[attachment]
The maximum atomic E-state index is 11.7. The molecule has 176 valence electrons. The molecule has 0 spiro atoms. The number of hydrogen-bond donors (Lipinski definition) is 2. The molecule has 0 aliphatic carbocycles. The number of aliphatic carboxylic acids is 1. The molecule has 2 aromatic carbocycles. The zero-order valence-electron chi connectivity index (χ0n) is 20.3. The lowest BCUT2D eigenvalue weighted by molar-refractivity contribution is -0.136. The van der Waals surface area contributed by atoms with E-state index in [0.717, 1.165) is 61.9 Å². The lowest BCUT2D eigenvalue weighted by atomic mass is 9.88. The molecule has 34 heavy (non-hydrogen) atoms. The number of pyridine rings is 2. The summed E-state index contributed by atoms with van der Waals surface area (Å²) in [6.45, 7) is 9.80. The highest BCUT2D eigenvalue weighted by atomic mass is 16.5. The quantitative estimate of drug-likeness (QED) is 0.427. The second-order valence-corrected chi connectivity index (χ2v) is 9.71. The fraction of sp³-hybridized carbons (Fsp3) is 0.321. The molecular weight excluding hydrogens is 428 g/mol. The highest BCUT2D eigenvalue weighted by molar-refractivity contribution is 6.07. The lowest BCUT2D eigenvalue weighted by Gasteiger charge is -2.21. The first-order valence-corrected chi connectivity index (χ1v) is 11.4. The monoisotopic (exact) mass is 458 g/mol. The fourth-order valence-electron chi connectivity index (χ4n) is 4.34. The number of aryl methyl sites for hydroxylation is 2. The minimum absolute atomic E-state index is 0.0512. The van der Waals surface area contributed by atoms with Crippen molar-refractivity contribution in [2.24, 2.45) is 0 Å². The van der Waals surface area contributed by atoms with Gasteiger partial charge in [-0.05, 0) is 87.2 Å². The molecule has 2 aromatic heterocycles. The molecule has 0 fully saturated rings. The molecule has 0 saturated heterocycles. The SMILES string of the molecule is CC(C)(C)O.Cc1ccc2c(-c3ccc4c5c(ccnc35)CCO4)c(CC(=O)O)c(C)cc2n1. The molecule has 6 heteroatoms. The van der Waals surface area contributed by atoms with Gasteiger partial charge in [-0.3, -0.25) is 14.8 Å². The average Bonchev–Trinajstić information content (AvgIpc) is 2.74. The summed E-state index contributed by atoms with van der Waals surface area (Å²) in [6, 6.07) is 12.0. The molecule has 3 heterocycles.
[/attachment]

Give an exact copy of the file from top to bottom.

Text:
The maximum atomic E-state index is 11.7. The molecule has 176 valence electrons. The molecule has 0 spiro atoms. The number of hydrogen-bond donors (Lipinski definition) is 2. The molecule has 0 aliphatic carbocycles. The number of aliphatic carboxylic acids is 1. The molecule has 2 aromatic carbocycles. The zero-order valence-electron chi connectivity index (χ0n) is 20.3. The lowest BCUT2D eigenvalue weighted by molar-refractivity contribution is -0.136. The van der Waals surface area contributed by atoms with E-state index in [0.717, 1.165) is 61.9 Å². The lowest BCUT2D eigenvalue weighted by atomic mass is 9.88. The molecule has 34 heavy (non-hydrogen) atoms. The number of pyridine rings is 2. The summed E-state index contributed by atoms with van der Waals surface area (Å²) in [6.45, 7) is 9.80. The highest BCUT2D eigenvalue weighted by atomic mass is 16.5. The quantitative estimate of drug-likeness (QED) is 0.427. The second-order valence-corrected chi connectivity index (χ2v) is 9.71. The fraction of sp³-hybridized carbons (Fsp3) is 0.321. The molecular weight excluding hydrogens is 428 g/mol. The highest BCUT2D eigenvalue weighted by molar-refractivity contribution is 6.07. The lowest BCUT2D eigenvalue weighted by Gasteiger charge is -2.21. The first-order valence-corrected chi connectivity index (χ1v) is 11.4. The monoisotopic (exact) mass is 458 g/mol. The fourth-order valence-electron chi connectivity index (χ4n) is 4.34. The number of aryl methyl sites for hydroxylation is 2. The minimum absolute atomic E-state index is 0.0512. The van der Waals surface area contributed by atoms with Crippen molar-refractivity contribution in [2.24, 2.45) is 0 Å². The van der Waals surface area contributed by atoms with Gasteiger partial charge in [-0.05, 0) is 87.2 Å². The molecule has 2 aromatic heterocycles. The molecule has 0 fully saturated rings. The molecule has 0 saturated heterocycles. The SMILES string of the molecule is CC(C)(C)O.Cc1ccc2c(-c3ccc4c5c(ccnc35)CCO4)c(CC(=O)O)c(C)cc2n1. The molecule has 6 heteroatoms. The van der Waals surface area contributed by atoms with Gasteiger partial charge in [-0.3, -0.25) is 14.8 Å². The average Bonchev–Trinajstić information content (AvgIpc) is 2.74. The summed E-state index contributed by atoms with van der Waals surface area (Å²) in [6, 6.07) is 12.0. The molecule has 3 heterocycles.